(1 Samuel 1:26)  “And she said, Oh my lord, as thy soul liveth, my lord, I am the woman that stood by thee here, praying unto the LORD.”

(Ezekiel 4:14)  “Then said I, Ah Lord GOD! behold, my soul hath not been polluted: for from my youth up even till now have I not eaten of that which dieth of itself, or is torn in pieces; neither came there abominable flesh into my mouth.”

And yet in other places, “nephesh” is translated “soul” to refer to mortal man, subject to physical death, salvation, and prolonged life.

(Genesis 12:13)  “Say, I pray thee, thou art my sister: that it may be well with me for thy sake; and my soul shall live because of thee.”

  • Notice Abraham’s soul referred to his physical life in this context.

(1 Samuel 24:11)  “Moreover, my father, see, yea, see the skirt of thy robe in my hand: for in that I cut off the skirt of thy robe, and killed thee not, know thou and see that there is neither evil nor transgression in mine hand, and I have not sinned against thee; yet thou huntest my soul to take it.”

  • Notice David is referred to his physical life.

(Ezekiel 18:27)  “Again, when the wicked man turneth away from his wickedness that he hath committed, and doeth that which is lawful and right, he shall save his soul alive.”

  • Notice it is the wicked man who turns away from his wickedness that saves his soul alive.

It is entirely consistent with the system of physical promises and physical punishments given to the nation Israel for death of the “soul” in Ezekiel 18 to mean physical death.  Even if one would like to take the contrary position, there is little if not less evidence, to support the concept of “soul” being the part of man subject to spiritual death in this context.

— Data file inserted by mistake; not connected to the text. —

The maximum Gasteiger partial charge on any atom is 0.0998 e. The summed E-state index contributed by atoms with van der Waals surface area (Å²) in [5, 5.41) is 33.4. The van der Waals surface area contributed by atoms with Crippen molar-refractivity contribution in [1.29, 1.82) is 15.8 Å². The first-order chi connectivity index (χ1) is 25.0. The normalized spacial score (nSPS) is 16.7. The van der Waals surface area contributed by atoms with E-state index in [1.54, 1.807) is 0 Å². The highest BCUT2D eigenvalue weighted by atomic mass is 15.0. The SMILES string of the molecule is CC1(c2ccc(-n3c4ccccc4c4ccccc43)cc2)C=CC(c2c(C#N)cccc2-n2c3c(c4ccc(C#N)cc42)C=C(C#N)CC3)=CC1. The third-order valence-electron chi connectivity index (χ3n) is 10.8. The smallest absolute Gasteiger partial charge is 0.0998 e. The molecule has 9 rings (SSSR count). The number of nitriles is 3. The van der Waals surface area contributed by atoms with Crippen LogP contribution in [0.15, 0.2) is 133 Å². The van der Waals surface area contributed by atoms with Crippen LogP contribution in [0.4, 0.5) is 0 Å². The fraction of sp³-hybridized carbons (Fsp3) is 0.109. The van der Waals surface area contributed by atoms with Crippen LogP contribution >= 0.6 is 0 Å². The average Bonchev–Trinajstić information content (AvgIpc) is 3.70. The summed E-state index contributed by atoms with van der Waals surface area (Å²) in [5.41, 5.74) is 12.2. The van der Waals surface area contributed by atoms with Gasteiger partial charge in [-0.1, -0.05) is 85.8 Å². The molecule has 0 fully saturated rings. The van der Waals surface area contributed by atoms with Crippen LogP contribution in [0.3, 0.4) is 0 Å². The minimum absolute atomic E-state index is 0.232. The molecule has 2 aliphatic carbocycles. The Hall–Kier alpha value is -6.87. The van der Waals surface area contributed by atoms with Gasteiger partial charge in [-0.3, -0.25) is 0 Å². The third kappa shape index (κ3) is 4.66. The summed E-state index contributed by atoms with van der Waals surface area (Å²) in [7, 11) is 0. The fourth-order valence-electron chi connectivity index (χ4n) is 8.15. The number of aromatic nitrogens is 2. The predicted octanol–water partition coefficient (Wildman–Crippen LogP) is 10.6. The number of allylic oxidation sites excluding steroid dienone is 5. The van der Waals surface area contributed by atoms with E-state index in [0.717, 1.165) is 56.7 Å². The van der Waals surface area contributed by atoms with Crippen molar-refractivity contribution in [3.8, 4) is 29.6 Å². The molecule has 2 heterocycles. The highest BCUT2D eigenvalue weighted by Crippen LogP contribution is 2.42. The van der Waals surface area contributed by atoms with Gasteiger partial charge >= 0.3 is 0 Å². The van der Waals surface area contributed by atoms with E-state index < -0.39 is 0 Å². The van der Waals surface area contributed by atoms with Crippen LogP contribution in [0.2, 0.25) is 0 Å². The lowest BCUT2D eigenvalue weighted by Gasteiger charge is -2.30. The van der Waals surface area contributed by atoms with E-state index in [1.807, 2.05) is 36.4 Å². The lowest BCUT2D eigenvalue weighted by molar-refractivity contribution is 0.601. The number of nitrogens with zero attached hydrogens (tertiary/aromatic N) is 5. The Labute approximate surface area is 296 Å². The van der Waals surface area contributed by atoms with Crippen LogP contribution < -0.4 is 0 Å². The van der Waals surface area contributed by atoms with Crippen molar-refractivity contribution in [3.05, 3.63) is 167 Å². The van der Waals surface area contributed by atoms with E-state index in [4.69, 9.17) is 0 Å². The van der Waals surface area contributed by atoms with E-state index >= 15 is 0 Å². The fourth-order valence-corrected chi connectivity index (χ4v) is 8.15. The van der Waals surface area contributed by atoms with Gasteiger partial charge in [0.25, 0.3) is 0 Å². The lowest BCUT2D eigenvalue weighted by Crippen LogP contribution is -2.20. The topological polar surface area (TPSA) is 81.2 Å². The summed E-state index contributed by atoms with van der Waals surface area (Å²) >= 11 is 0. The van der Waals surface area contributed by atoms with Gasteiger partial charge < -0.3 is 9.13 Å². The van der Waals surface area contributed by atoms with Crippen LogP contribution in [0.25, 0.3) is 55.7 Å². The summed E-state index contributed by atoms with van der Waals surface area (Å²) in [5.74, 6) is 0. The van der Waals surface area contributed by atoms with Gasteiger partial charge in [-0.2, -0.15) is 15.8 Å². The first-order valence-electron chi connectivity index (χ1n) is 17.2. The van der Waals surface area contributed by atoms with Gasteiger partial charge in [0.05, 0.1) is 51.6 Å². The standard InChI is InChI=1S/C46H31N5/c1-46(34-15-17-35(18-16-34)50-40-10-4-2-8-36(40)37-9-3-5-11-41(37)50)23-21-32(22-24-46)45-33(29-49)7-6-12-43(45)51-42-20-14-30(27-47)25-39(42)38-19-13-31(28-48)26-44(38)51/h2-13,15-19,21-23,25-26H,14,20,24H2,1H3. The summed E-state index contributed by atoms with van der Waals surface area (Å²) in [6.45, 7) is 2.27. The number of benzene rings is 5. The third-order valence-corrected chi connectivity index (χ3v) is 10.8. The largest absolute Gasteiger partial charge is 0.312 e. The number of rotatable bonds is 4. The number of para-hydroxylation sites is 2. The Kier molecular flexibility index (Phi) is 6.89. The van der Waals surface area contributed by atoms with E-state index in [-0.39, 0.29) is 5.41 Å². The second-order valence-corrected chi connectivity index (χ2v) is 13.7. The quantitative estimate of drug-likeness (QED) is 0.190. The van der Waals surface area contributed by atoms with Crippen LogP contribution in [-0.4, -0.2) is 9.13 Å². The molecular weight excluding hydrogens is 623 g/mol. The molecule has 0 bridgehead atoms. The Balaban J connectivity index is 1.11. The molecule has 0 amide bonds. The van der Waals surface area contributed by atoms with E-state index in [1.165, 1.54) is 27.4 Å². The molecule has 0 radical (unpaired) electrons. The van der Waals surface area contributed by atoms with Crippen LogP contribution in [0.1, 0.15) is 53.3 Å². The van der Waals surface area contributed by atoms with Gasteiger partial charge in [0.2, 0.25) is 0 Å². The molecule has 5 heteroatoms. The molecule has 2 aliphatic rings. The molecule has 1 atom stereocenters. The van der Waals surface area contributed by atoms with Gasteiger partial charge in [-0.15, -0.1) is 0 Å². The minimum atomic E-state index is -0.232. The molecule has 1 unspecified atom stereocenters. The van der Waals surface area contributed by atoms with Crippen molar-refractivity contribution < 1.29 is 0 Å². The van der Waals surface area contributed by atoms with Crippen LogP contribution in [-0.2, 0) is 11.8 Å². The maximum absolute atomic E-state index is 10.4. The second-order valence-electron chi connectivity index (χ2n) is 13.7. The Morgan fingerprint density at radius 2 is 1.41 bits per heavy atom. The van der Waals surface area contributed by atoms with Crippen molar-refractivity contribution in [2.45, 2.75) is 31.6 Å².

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(In the previous post, I laid out six reasons why “the soul that sinneth” does not concern spiritual death.  In the next several posts, I am going to go into detail concerning each reason.  I apologize in advance for the length of this post.  I thought about splitting this up into two or three separate posts but thought it better to just leave the information together for continuity of thought sake.  Yes, I am aware how much this violates the intent of the blogosphere!  Thanks for your indulgence.)

Reason #1 – “Death” In Ezekiel Means Physical Death, Not Spiritual Death